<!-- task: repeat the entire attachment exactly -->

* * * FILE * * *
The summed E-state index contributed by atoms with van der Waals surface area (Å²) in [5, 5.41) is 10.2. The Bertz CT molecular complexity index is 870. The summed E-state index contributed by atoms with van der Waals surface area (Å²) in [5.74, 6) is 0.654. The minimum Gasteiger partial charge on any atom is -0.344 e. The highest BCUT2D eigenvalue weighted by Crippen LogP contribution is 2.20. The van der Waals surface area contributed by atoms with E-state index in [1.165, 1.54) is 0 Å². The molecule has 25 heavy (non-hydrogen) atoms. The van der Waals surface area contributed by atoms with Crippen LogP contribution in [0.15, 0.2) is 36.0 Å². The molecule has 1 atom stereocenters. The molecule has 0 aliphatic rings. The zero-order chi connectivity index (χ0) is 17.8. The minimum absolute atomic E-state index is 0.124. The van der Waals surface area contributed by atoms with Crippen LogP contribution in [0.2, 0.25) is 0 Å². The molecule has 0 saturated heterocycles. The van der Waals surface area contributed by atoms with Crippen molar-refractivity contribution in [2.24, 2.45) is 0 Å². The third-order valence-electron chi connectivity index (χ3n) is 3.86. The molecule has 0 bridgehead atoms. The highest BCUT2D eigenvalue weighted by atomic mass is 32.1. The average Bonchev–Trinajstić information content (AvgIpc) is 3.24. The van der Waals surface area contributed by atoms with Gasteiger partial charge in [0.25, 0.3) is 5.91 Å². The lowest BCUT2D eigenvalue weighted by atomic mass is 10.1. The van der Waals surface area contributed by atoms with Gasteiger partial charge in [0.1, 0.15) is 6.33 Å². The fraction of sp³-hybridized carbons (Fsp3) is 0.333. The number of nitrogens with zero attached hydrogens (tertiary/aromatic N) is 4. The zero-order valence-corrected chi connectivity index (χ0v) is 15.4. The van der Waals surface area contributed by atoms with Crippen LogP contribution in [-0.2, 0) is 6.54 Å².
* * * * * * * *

The summed E-state index contributed by atoms with van der Waals surface area (Å²) in [5, 5.41) is 10.2. The Bertz CT molecular complexity index is 870. The summed E-state index contributed by atoms with van der Waals surface area (Å²) in [5.74, 6) is 0.654. The minimum Gasteiger partial charge on any atom is -0.344 e. The highest BCUT2D eigenvalue weighted by Crippen LogP contribution is 2.20. The van der Waals surface area contributed by atoms with E-state index in [1.165, 1.54) is 0 Å². The molecule has 25 heavy (non-hydrogen) atoms. The van der Waals surface area contributed by atoms with Crippen LogP contribution in [0.15, 0.2) is 36.0 Å². The molecule has 1 atom stereocenters. The molecule has 0 aliphatic rings. The zero-order chi connectivity index (χ0) is 17.8. The minimum absolute atomic E-state index is 0.124. The van der Waals surface area contributed by atoms with Crippen LogP contribution in [0.2, 0.25) is 0 Å². The molecule has 0 saturated heterocycles. The van der Waals surface area contributed by atoms with Crippen molar-refractivity contribution in [2.24, 2.45) is 0 Å². The third-order valence-electron chi connectivity index (χ3n) is 3.86. The molecule has 0 bridgehead atoms. The highest BCUT2D eigenvalue weighted by atomic mass is 32.1. The average Bonchev–Trinajstić information content (AvgIpc) is 3.24. The van der Waals surface area contributed by atoms with Gasteiger partial charge in [0.25, 0.3) is 5.91 Å². The lowest BCUT2D eigenvalue weighted by atomic mass is 10.1. The van der Waals surface area contributed by atoms with Gasteiger partial charge in [0.1, 0.15) is 6.33 Å². The fraction of sp³-hybridized carbons (Fsp3) is 0.333. The number of nitrogens with zero attached hydrogens (tertiary/aromatic N) is 4. The zero-order valence-corrected chi connectivity index (χ0v) is 15.4. The van der Waals surface area contributed by atoms with Crippen LogP contribution in [-0.2, 0) is 6.54 Å².